Sharyn Fisher – Taylor Mills School ($268 approved)
During the past 4 years, our school staff has aimed to offer a light breakfast to students in grades 3-5 on each day of the standardized testing. Students are taken from the buses and offered a simple breakfast in the cafeteria. The students will learn that they are valuable and that they do have a chance… not just to test well, but to build dreams, work hard and succeed. We can’t take away standardized testing but we can make sure that our students go into the testing process equipped as well as they can be, and that includes by eating a good breakfast in the morning. We also know that the social component – time spent with peers, staff and volunteer parents – helps the students begin the testing day with confidence.
Alternative Classroom Seating to Support Young Leaners – Wobble Chairs
Lori Watkins – Taylor Mills School ($300 approved)
Studies by Harvard professor John J Rately and Bob Nellis of the Mayo Clinic concluded that movement in the classroom stimulates the brain and allows it to better take in and process new information. The rocking motion allowed by the use of a Wobble Chair provides movement input for the nervous system that is calming and organizing for the brain. This type of input will allow the student to focus in a subtly, non-distracting way. They also provide an outlet for excess energy.
NCTM Regional Meeting and Exposition
Melissa Sharar – Lafayette Mills School ($395 approved)
National Council for Teachers of Mathematics (“NCTM”) Regional Meeting & Exposition is an opportunity to expand both local and national networks and to find the information needed to help prepare pre-K through grade 12 students for college and career success. After attending the meeting the teacher subsequently shares many of the innovative ideas and activities in a Common Core workshop to the MERS Special Education teachers.
Sharyn Fisher – Taylor Mills School ($400 approved)
Physics Day allows the students to design and carry out an experiment that includes a research question, control and variables. The students also research gravity, speed, friction and forces in order to answer the research question, “What material provides a student the fastest speed down the slide?” Finally, the student will discover how other factors, such as subjects’ different size, may affect the outcome.
One School, One Book
Sari Laurence and Lisa Garnett – Wemrock Brook ($700 approved)
One School, One Book will enrich students’ experiences in literacy and improve literacy skills. Numerous studies have shown that when parents read aloud to their children, the benefits are tremendous. According to the 1994 National Assessment of Educational Progress (NAEP), frequent discussion of reading at home is associated with higher reading proficiency. Research has shown that shared story reading experiences at home are linked with children’s literacy achievement in school. This grant will also motivate all students to read and become active members of the literacy community. Reading to children helps them to listen better and longer, build bigger vocabularies, understand concepts better, and feel positive about books and learning.
Catherine Grimm – Taylor Mills ($3,200 approved)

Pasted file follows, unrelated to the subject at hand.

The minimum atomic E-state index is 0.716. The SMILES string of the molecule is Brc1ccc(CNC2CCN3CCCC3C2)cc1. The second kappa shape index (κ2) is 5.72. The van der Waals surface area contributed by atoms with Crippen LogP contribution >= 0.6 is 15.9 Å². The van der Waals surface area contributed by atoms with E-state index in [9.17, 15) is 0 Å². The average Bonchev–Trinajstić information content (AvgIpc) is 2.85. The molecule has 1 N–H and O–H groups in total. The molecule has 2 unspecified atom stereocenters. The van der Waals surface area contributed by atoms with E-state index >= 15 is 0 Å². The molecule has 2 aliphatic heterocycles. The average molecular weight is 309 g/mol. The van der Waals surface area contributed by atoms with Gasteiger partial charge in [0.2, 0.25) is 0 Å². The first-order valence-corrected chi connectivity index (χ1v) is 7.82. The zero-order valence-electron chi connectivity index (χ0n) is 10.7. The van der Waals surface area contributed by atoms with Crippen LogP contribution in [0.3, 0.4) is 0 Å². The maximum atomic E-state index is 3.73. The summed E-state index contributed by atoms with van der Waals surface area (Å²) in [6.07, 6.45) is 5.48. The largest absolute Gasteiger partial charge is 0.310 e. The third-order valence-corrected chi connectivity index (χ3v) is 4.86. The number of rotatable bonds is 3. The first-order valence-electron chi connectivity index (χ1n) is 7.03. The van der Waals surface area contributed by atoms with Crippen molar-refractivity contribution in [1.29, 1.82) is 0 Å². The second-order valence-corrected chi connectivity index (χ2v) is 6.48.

The Makerspace initiative that has begun in the Manalapan-Englishtown Regional School District connects the area of Science, Technology, Engineering and Math and provides opportunities for students to apply the design process in ways that are relevant to their abilities and experience. Furthermore, these opportunities will afford students the opportunity to plan, design, create and collaborate with others and reflect which will help them to hone critical thinking a problem solving to prepare them for success beyond the classroom. The Taylor Mills Makerspace Initiative seeks to incorporate resources that will create opportunities for all students in the Taylor Mills School to participate in the design process. The resources for the Taylor Mills Makerspace Initiative will be housed in the Taylor Mills Media Center, but will be made available to all students and staff.
Stephanie Walden – Pine Brook ($5,100 approved)
The grant will be implemented by introducing new Makerspace items to give our students the opportunity to continue to discover, design, and create more advanced projects than are currently possible. The requested items will be used to enhance the safety (goggles) aspect of the classroom as well as expand the opportunities for students to create more advanced projects such as coding and robotics. The 3D printer which would accompany the two we currently have will allow more students the opportunity to complete printed 3D projects.
David Geltch – Pine Brook ($7,625 approved)
The grant fund will be used to purchase high quality Steel Pan instruments to add to the group. The ManalaPANS are becoming well-known at the NJMEA Music Teacher’s Convention and in school and community performances and in-district performance. The grant allows more students to be a part of the ensemble.
MEMS Drama Club Equipment (General Light, Lighting Console, Wireless Microphones)
Julianna Krawiecki – MEMS ($14,589 approved)
Education in and exposure to the Theatre Arts is an essential component of a well-rounded education. Through theatre education, young people engage in activities and experiences that foster creative expression, discipline, collaboration, self-awareness, and personal transformation. Students involved in the MEMS theatre program develop the skills of creativity, confidence, problem solving, perseverance, focus, non-verbal communication, receiving constructive feedback, collaboration, dedication, accountability, and so much more.